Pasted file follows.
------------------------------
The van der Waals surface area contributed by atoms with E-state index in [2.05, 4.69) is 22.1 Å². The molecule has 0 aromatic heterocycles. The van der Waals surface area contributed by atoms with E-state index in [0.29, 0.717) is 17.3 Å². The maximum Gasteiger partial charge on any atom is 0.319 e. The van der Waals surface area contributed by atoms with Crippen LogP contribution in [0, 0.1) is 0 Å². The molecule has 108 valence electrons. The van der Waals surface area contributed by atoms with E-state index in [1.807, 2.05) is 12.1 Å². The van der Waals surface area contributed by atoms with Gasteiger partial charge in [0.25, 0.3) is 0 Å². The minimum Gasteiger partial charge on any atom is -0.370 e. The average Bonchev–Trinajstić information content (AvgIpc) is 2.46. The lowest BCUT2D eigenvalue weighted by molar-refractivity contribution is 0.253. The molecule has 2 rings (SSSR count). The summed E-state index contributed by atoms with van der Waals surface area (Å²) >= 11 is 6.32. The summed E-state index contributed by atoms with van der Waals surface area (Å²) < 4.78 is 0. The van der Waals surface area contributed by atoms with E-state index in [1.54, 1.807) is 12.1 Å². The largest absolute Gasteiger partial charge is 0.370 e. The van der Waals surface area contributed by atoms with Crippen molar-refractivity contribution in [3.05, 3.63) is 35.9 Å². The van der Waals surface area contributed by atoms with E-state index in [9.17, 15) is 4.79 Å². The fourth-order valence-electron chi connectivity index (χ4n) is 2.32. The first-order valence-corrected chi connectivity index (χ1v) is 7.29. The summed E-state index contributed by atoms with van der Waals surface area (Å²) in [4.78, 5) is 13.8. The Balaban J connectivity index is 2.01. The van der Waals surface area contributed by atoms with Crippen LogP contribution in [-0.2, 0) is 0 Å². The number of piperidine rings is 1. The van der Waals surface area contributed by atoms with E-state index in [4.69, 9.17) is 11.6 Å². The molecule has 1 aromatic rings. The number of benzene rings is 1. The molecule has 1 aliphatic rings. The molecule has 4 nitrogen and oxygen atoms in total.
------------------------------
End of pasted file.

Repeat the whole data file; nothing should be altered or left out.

The van der Waals surface area contributed by atoms with E-state index in [2.05, 4.69) is 22.1 Å². The molecule has 0 aromatic heterocycles. The van der Waals surface area contributed by atoms with E-state index in [0.29, 0.717) is 17.3 Å². The maximum Gasteiger partial charge on any atom is 0.319 e. The van der Waals surface area contributed by atoms with Crippen LogP contribution in [0, 0.1) is 0 Å². The molecule has 108 valence electrons. The van der Waals surface area contributed by atoms with E-state index in [1.807, 2.05) is 12.1 Å². The van der Waals surface area contributed by atoms with Gasteiger partial charge in [0.25, 0.3) is 0 Å². The minimum Gasteiger partial charge on any atom is -0.370 e. The average Bonchev–Trinajstić information content (AvgIpc) is 2.46. The lowest BCUT2D eigenvalue weighted by molar-refractivity contribution is 0.253. The molecule has 2 rings (SSSR count). The summed E-state index contributed by atoms with van der Waals surface area (Å²) >= 11 is 6.32. The summed E-state index contributed by atoms with van der Waals surface area (Å²) < 4.78 is 0. The van der Waals surface area contributed by atoms with E-state index in [1.54, 1.807) is 12.1 Å². The largest absolute Gasteiger partial charge is 0.370 e. The van der Waals surface area contributed by atoms with Crippen molar-refractivity contribution in [3.05, 3.63) is 35.9 Å². The van der Waals surface area contributed by atoms with E-state index in [9.17, 15) is 4.79 Å². The fourth-order valence-electron chi connectivity index (χ4n) is 2.32. The first-order valence-corrected chi connectivity index (χ1v) is 7.29. The summed E-state index contributed by atoms with van der Waals surface area (Å²) in [4.78, 5) is 13.8. The Balaban J connectivity index is 2.01. The van der Waals surface area contributed by atoms with Crippen LogP contribution in [-0.2, 0) is 0 Å². The number of piperidine rings is 1. The van der Waals surface area contributed by atoms with E-state index in [4.69, 9.17) is 11.6 Å². The molecule has 1 aromatic rings. The number of benzene rings is 1. The molecule has 1 aliphatic rings. The molecule has 4 nitrogen and oxygen atoms in total.